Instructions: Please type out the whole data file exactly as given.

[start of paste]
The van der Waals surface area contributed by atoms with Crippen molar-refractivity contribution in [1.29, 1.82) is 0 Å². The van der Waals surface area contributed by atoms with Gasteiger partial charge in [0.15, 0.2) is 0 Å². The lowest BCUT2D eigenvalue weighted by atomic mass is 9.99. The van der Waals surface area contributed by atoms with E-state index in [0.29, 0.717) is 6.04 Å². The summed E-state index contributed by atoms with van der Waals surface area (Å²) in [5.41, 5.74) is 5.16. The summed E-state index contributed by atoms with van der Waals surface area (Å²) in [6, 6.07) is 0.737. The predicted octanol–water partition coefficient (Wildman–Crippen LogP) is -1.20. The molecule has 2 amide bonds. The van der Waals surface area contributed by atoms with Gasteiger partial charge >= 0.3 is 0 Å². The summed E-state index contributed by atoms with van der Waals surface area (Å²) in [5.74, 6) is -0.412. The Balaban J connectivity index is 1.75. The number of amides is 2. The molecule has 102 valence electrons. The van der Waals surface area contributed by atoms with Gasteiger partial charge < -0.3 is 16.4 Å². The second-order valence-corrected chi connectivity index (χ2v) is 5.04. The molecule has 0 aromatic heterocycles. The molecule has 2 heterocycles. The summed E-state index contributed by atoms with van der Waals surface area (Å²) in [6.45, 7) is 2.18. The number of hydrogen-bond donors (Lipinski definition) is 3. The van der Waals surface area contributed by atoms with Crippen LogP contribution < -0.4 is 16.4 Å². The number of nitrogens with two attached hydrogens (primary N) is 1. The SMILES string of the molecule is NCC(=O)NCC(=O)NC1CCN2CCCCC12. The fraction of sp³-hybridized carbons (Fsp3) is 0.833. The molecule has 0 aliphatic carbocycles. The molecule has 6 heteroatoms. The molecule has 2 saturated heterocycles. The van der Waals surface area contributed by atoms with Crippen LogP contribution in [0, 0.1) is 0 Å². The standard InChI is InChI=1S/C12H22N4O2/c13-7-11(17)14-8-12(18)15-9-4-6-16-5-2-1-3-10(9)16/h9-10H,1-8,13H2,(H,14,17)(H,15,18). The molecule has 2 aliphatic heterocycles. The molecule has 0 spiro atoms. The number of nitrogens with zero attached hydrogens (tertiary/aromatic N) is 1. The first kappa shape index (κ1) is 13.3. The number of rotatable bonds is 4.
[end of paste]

The van der Waals surface area contributed by atoms with Crippen molar-refractivity contribution in [1.29, 1.82) is 0 Å². The van der Waals surface area contributed by atoms with Gasteiger partial charge in [0.15, 0.2) is 0 Å². The lowest BCUT2D eigenvalue weighted by atomic mass is 9.99. The van der Waals surface area contributed by atoms with E-state index in [0.29, 0.717) is 6.04 Å². The summed E-state index contributed by atoms with van der Waals surface area (Å²) in [5.41, 5.74) is 5.16. The summed E-state index contributed by atoms with van der Waals surface area (Å²) in [6, 6.07) is 0.737. The predicted octanol–water partition coefficient (Wildman–Crippen LogP) is -1.20. The molecule has 2 amide bonds. The van der Waals surface area contributed by atoms with Gasteiger partial charge >= 0.3 is 0 Å². The summed E-state index contributed by atoms with van der Waals surface area (Å²) in [5.74, 6) is -0.412. The Balaban J connectivity index is 1.75. The number of amides is 2. The molecule has 102 valence electrons. The van der Waals surface area contributed by atoms with Gasteiger partial charge < -0.3 is 16.4 Å². The second-order valence-corrected chi connectivity index (χ2v) is 5.04. The molecule has 0 aromatic heterocycles. The molecule has 2 heterocycles. The summed E-state index contributed by atoms with van der Waals surface area (Å²) in [6.45, 7) is 2.18. The number of hydrogen-bond donors (Lipinski definition) is 3. The van der Waals surface area contributed by atoms with Crippen LogP contribution < -0.4 is 16.4 Å². The number of nitrogens with two attached hydrogens (primary N) is 1. The SMILES string of the molecule is NCC(=O)NCC(=O)NC1CCN2CCCCC12. The fraction of sp³-hybridized carbons (Fsp3) is 0.833. The molecule has 0 aliphatic carbocycles. The molecule has 6 heteroatoms. The molecule has 2 saturated heterocycles. The van der Waals surface area contributed by atoms with Crippen LogP contribution in [0, 0.1) is 0 Å². The standard InChI is InChI=1S/C12H22N4O2/c13-7-11(17)14-8-12(18)15-9-4-6-16-5-2-1-3-10(9)16/h9-10H,1-8,13H2,(H,14,17)(H,15,18). The molecule has 2 aliphatic heterocycles. The molecule has 0 spiro atoms. The number of nitrogens with zero attached hydrogens (tertiary/aromatic N) is 1. The first kappa shape index (κ1) is 13.3. The number of rotatable bonds is 4.